Major banks and brokers involved in the credit default swap industry committed yesterday (19 February) to using EU-based central clearing for their trades, bowing to regulators’ pleas to reduce risk in a business that stands accused of worsening the ongoing financial crisis.
Under pressure from the European Parliament and the European Commission, the main firms active in the credit default swap market agreed to use central, counterparty clearing for “eligible” EU contracts by the end of July. They confirmed their engagement via a letter sent to Internal Market Commissioner Charlie McCreevy.
The letter’s signatories include Barclays Capital, Citigroup Global Markets, Credit Suisse, Deutsche Bank, Goldman Sachs, HSBC, J.P. Morgan, Morgan Stanley and UBS, all members of the International Swaps and Derivatives Association (ISDA). The European Banking Federation (EBF), which represents both buyers and sellers in the derivatives market, backed the move.
Credit default swaps have so far been exchanged “over-the-counter” (see background), meaning directly between traders and without any guaranteeing counterparty. The risk of insolvency or that one party will not respect agreements has thus been high, becoming even higher with the financial turmoil.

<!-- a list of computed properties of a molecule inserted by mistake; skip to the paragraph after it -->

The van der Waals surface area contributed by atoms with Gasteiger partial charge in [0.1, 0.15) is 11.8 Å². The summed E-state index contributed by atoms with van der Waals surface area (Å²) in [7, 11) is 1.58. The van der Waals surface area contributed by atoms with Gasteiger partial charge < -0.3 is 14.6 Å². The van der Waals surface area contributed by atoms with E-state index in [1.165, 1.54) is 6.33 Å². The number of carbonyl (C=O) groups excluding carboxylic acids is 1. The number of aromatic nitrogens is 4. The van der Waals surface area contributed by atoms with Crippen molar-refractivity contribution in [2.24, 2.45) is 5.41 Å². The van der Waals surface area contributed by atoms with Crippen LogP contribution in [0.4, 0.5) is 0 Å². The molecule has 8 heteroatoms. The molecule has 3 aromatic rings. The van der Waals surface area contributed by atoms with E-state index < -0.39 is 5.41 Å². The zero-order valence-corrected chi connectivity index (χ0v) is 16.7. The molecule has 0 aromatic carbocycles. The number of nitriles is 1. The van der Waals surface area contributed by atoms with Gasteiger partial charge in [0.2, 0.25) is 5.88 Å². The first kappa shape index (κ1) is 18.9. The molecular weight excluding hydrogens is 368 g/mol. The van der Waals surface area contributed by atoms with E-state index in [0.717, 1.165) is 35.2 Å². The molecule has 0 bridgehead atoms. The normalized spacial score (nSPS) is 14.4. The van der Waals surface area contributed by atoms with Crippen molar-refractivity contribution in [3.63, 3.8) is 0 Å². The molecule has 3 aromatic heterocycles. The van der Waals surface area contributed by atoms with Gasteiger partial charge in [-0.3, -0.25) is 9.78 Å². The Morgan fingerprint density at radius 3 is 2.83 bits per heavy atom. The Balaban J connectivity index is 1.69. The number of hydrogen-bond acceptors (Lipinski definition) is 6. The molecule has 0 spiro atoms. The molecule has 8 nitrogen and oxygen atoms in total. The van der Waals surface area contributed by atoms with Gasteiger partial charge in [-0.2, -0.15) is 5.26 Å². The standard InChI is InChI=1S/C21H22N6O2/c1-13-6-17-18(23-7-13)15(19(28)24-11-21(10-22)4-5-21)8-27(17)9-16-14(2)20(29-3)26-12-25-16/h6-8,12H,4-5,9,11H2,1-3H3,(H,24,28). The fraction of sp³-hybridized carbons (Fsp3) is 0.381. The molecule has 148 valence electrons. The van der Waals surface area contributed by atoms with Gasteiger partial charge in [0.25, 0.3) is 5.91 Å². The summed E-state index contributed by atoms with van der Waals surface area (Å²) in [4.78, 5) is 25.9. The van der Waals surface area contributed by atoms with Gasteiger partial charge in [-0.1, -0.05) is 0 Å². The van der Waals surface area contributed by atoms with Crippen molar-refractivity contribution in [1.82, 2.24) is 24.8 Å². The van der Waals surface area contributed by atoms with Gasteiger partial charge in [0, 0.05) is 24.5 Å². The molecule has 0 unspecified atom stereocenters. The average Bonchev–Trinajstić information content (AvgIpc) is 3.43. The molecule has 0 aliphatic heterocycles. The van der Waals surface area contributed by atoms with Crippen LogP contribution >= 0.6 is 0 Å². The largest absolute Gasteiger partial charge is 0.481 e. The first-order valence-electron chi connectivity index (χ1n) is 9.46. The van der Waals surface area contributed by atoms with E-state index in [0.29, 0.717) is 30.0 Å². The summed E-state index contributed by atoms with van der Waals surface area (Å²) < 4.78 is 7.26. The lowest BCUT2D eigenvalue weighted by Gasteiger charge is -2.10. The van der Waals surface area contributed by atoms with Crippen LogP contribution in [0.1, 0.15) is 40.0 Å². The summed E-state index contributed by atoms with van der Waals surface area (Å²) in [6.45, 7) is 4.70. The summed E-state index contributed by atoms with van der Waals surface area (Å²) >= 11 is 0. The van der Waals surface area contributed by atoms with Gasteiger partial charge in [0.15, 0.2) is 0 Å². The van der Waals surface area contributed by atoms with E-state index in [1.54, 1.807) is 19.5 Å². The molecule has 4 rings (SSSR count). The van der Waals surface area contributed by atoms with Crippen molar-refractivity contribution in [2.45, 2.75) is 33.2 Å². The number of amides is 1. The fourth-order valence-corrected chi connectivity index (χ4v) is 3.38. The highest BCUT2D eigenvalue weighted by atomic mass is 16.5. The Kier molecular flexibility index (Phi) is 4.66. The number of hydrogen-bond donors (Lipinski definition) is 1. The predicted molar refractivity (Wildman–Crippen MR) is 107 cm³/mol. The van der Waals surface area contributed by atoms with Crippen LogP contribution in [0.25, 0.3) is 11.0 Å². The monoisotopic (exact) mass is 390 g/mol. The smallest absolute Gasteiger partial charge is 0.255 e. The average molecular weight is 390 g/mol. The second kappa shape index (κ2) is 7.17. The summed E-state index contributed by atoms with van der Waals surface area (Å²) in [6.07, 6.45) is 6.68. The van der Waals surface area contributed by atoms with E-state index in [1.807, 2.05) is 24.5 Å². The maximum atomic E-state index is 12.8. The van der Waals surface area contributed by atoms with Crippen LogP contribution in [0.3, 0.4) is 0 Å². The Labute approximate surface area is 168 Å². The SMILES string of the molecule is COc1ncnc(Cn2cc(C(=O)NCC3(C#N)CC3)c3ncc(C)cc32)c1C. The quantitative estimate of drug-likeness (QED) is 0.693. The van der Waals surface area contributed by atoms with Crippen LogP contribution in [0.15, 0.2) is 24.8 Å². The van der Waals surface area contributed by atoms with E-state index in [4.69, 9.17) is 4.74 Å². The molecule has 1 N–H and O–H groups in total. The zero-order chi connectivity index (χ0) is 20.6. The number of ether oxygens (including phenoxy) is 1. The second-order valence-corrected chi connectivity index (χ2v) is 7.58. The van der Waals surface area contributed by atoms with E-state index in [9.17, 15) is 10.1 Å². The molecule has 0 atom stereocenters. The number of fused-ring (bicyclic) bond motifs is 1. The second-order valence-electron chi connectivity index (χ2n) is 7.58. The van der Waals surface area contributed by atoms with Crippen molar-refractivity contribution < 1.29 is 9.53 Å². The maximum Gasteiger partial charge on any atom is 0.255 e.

With a central clearing house, such risks would decrease, because the counterparty would engage in monitoring the reliability of the parties and cover possible defaults through fees paid in advance by the traders.
McCreevy yesterday welcomed the industry’s new commitment. After the failure of self-regulation negotiations in recent months, the commissioner had threatened a legislative intervention to impose European central clearing. A first step has already been taken by the Parliament, which introduced an amendment tabled by the Socialist Group asking for this provision to be included in the review of the Capital Requirements Directive (CRD), due to be voted upon in plenary in April (EURACTIV 05/02/09).
Uncertainty as to the clearing house’s location
However, the private sector’s initiative is not without possible drawbacks of its own. It is not clear which credit default swaps will be subjected to central clearing. In their letter to McCreevy, banks refer to “eligible” contracts, but eligibility criteria have not been set.
Secondly, the agreement creates deep divisions among EU member states about the scope and the location of the clearer. France is pushing for Paris to be chosen as its seat. French Economy Minister Christine Lagarde openly supported a common body for the euro zone.
This would exclude the UK market, which is the most developed in Europe. The UK is aiming to see the clearer sited in the City. The establishment of more than one clearing house should not to be ruled out. “We wanted the use of central clearing, but it’s up to the industry to decide who is going to do it,” said McCreevy’s spokesman, Oliver Drewes.